Cookies on this website

We use cookies to ensure that we give you the best experience on our website. If you click 'Accept all cookies' we'll assume that you are happy to receive all cookies and you won't see this message again. If you click 'Reject all non-essential cookies' only necessary cookies providing core functionality such as security, network management, and accessibility will be enabled. Click 'Find out more' for information on how to change your cookie settings.

Nuffield Department of Population Health researchers are using the China Kadoorie Biobank to identify potential protein biomarkers in the blood that could be used to predict the presence or development of pancreatic cancer

Test tubes with different lid colours, containing samples of patient blood

Pancreatic cancer has the lowest survival rate of any cancer in the UK, due in part to the limited ability to diagnose it at an early stage. Earlier detection of pancreatic cancer is a major priority of cancer researchers, in order to identify tumours at an earlier stage when they are more easily treatable.

Identifiable biomarkers (naturally occurring molecules which can be related to the presence of a cancer) is one method that can be used to predict or diagnose pancreatic cancer. Currently, the previously-identified biomarkers available have a limited ability to accurately diagnose pancreatic cancer. There is a need to identify new biomarkers that more accurately predict the presence of pancreatic cancer for improved earlier diagnosis.

Dr Christiana Kartsonaki, a senior scientist at the MRC Population Health Research Unit in the Nuffield Department of Population Health, is leading investigations on the potential of protein biomarkers in blood, using data from the China Kadoorie Biobank. Blood samples from over 500,000 Chinese adults have been collected as part of this data set, allowing researchers to identify circulating proteins in the blood and see which individuals went on to develop pancreatic cancer.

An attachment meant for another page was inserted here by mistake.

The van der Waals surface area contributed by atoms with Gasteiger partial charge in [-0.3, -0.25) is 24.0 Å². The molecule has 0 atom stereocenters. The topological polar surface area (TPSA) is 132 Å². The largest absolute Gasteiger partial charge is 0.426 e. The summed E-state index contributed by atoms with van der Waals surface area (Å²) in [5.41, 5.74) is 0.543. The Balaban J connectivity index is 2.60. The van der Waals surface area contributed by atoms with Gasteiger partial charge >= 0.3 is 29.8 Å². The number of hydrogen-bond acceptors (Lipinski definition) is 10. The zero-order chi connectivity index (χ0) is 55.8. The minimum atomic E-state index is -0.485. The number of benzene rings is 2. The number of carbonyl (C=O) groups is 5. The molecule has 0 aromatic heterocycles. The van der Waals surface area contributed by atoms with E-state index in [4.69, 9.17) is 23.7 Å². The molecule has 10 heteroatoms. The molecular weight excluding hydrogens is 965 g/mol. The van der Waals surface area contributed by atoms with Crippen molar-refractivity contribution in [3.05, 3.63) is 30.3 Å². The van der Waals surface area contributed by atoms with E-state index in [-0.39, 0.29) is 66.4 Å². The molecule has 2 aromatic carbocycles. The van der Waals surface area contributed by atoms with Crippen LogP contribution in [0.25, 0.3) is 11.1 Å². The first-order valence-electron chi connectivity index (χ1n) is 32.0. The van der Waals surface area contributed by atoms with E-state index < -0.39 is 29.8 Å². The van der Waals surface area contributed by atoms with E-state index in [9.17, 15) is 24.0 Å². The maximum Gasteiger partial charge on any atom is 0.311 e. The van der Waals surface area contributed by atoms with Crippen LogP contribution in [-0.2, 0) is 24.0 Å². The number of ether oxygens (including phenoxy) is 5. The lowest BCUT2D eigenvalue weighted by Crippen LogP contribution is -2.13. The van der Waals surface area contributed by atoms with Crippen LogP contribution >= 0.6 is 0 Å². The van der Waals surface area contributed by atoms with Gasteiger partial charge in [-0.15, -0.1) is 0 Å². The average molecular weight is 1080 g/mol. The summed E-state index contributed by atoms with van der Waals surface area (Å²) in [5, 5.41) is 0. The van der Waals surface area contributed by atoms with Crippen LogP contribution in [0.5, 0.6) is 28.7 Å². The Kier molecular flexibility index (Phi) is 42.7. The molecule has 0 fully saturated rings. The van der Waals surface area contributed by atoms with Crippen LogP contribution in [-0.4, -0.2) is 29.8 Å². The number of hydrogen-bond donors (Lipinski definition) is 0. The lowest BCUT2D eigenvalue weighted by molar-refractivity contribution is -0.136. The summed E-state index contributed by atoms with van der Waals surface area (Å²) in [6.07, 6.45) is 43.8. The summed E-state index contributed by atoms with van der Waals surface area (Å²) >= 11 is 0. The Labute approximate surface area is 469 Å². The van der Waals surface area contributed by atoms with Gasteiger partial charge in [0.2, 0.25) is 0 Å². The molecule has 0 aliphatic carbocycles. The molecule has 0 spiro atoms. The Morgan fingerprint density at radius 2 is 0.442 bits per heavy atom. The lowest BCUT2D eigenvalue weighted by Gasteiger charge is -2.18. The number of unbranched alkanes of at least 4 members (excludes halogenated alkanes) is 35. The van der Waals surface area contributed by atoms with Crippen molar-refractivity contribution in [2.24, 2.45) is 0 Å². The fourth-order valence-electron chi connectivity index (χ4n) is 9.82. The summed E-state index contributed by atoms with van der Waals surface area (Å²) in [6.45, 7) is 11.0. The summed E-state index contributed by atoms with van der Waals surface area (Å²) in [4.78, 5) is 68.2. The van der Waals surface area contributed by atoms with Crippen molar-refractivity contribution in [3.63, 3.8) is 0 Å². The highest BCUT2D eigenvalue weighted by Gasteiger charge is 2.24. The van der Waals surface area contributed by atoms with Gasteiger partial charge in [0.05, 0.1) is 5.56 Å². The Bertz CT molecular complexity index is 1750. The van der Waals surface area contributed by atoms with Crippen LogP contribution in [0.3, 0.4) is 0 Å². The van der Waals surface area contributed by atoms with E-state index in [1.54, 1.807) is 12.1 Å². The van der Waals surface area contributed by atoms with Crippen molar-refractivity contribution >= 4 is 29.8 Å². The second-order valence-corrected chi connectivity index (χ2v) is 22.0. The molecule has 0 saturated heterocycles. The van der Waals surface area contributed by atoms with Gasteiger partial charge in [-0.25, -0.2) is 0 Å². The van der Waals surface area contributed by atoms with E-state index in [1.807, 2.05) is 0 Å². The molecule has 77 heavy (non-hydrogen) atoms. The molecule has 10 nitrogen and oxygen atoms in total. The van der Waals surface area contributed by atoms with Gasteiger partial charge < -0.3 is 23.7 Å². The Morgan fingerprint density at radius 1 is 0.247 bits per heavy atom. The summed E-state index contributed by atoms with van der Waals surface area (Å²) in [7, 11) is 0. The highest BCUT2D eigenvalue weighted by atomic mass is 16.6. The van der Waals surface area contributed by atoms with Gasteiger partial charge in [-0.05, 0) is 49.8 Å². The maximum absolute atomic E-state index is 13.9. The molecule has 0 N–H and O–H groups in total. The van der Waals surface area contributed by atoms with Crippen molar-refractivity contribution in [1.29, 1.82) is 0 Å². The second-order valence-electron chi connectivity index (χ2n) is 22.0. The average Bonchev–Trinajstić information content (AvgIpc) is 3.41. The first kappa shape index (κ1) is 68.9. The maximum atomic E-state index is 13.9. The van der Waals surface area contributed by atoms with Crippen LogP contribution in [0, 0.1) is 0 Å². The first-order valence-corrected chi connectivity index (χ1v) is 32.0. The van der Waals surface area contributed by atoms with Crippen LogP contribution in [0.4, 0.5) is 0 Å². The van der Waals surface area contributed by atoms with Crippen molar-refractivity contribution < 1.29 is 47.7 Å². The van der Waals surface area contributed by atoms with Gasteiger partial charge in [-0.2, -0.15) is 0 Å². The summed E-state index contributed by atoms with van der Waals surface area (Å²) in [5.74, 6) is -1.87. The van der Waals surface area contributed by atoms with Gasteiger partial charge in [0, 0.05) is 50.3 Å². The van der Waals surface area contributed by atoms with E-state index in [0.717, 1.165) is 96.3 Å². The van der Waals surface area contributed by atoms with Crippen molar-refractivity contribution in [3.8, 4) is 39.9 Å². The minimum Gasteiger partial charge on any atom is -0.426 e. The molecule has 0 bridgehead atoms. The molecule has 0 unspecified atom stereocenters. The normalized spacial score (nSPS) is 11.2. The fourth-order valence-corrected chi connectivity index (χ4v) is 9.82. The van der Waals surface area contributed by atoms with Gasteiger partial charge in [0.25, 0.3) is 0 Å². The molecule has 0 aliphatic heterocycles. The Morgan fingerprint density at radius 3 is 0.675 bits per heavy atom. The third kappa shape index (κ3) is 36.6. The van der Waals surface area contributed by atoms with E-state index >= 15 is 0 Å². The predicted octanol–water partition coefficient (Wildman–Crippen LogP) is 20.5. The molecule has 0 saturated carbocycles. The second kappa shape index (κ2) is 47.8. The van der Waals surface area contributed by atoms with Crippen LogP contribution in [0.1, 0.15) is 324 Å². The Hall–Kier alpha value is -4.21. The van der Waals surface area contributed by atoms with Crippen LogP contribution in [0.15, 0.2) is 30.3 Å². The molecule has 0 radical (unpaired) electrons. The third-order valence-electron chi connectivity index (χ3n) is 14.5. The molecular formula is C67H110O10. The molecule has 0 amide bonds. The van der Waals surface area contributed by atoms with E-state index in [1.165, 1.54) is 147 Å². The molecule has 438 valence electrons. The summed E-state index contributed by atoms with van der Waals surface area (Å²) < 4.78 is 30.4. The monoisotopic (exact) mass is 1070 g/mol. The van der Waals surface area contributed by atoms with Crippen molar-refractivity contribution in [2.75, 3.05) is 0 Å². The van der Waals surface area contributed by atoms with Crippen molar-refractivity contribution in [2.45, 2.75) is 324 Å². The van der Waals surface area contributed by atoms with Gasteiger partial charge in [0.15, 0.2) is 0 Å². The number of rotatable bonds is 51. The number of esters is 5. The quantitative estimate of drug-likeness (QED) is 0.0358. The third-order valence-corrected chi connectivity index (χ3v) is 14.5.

During 9 years of follow-up, 700 individuals from the ~500,000 went on to develop pancreatic cancer. From their blood samples, Dr Christiana Kartsonaki and her colleagues will be able to identify a number of protein biomarkers that are associated with a future risk of pancreatic cancer. This study builds on their previous work on the associations of metabolic and lifestyle factors with risk of pancreatic cancer.

Identification of biomarkers may prove very useful in the establishment of strategies to utilise these proteins in predicting the development of pancreatic cancer and help with its diagnosis.

Results from this research will likely be published next year. Once biomarkers are identified, this work may help researchers understand the role that individual proteins play in the development and progression of pancreatic cancer, and whether they may have therapeutic potential as drug targets in its treatment.

About the study

This study is funded by the Nuffield Department of Population Health, Pancreatic Cancer UK and the CRUK Oxford Centre. It was co-led by Associate Professor Michael Holmes, Professor Zhengming Chen, Dr Yuanjie Pang and Dr Christiana Kartsonaki.

Similar Stories

Cancer at Oxford

Read about how Oxford's experts are leading the way in cancer prevention, detection and treatment as part of the University's Cancer at Oxford series

Unique Clinical Imaging Dataset Released for Artificial Intelligence Research to Accelerate Diagnosis of Prostate Cancer

The National Cancer Imaging Translational Accelerator (NCITA) in partnership with the ReIMAGINE Consortium have announced the release of a unique clinical imaging dataset from the Prostate MRI Imaging Study (PROMIS)).

CRUK funding to investigate the molecular drivers of stomach cancer

Dr Francesco Boccellato wins a CRUK Early Detection and Diagnosis primer award to study tissue shape changes in the pre-cancerous stomach conditions, atrophic gastritis and intestinal metaplasia